Nursing home workers make public plea for 'unrestricted' binding arbitration
Union takes out two-page ad in provincial newspaper outlining demands
The union representing thousands of nursing home workers embroiled in the ongoing labour dispute has taken its message directly to the New Brunswick public.
The New Brunswick Council of Nursing Home Unions, represented by CUPE, took out a two-page ad in the provincial Telegraph-Journal newspaper Tuesday that outlined its demands and featured an open letter to the premier.
In the letter, council president Sharon Teare renews the call for "unrestricted" binding arbitration after the provincial government's offer of binding arbitration with conditions was rejected Friday.
Premier Blaine Higgs proposed that wages of similar jobs in New Brunswick's public and private sectors be the factors considered during arbitration.
"Premier Higgs, your insistence on 'conditional' arbitration is a deceitful way to say you refuse to offer more than a 10.5 (cent) per hour increase," Teare said in the letter.
Teare said unconditional binding arbitration can find a "fair balance between residents' needs, the Province's interests and workers' rights."
The union also invited Higgs to head to the bargaining table.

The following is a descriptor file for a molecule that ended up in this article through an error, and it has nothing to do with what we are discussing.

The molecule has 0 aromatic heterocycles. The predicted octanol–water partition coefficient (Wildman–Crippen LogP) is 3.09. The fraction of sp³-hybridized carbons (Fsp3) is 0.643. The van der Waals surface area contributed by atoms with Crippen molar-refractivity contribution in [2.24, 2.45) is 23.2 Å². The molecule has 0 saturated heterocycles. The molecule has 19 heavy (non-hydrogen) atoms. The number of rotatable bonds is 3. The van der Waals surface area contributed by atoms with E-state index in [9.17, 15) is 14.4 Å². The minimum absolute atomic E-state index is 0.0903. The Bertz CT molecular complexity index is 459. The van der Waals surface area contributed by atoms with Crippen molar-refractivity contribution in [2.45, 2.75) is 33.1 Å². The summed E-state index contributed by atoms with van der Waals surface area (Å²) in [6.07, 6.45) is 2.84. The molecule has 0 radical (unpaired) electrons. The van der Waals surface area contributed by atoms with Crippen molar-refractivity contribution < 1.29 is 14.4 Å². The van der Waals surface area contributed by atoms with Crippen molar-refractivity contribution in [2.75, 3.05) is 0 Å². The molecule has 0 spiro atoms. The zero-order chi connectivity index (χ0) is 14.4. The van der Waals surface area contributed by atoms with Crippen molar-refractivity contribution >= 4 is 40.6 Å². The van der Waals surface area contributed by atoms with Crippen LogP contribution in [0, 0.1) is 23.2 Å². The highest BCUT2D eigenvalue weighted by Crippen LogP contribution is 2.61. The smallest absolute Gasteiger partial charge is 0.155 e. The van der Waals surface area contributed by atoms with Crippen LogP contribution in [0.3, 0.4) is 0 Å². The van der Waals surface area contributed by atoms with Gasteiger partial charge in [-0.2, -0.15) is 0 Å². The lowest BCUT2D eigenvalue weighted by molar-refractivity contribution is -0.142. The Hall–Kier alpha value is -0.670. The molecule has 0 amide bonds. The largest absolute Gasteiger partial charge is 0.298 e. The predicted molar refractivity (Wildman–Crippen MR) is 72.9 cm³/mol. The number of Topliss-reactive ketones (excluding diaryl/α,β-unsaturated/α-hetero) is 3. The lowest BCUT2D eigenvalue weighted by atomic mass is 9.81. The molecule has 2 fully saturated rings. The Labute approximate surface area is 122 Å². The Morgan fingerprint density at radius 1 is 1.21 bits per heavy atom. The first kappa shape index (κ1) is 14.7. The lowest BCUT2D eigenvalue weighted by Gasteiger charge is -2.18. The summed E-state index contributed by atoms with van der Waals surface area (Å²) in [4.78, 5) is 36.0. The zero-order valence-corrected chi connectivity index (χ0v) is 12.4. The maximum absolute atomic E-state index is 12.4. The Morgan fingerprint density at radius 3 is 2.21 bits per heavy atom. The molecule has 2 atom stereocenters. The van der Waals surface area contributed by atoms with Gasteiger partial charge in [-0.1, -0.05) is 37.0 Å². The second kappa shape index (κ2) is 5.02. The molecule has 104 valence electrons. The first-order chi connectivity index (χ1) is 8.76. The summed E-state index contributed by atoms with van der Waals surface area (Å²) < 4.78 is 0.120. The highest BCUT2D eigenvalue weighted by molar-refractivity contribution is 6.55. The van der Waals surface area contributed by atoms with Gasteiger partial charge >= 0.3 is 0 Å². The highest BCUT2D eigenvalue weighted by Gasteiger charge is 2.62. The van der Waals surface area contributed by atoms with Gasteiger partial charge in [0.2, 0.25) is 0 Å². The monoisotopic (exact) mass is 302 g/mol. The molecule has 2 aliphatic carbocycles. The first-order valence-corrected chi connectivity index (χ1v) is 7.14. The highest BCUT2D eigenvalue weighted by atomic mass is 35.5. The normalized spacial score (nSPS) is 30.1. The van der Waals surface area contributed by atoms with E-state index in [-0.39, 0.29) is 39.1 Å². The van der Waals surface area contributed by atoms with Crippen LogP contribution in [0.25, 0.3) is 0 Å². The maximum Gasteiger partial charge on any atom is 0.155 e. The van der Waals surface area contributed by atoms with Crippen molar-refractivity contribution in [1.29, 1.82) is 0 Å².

Meanwhile, the premier found himself facing a hostile crowd Monday when a group of protesters confronted him in Quispamsis outside the Progressive Conservatives' annual general meeting.
One exchange in particular, where he suggested a nurse head out west if she wants better wages, didn't go over well.
"I have a sister that works for an LPN in Alberta and she makes $10 more than I do an hour. You tell me...," a woman could be seen telling Higgs on video.
"Well, that may be true…" Higgs said.
"It is true," the woman interjected.
The premier responded: "And if you want that kind of wage, then Alberta's where to get it."
The crowd erupted into boos and jeers.
Higgs went on to say you can't compare this province to Alberta and that he doesn't think wages are going to help fill the hundreds of vacant jobs in New Brunswick nursing homes.
The union wants a 20 per cent wage increase over four years, saying that's about a dollar an hour raise for a resident attendant.
The parties, who disagreed over wording, could revive the motion when the legislature returns in May.
With files from Gabrielle Fahmy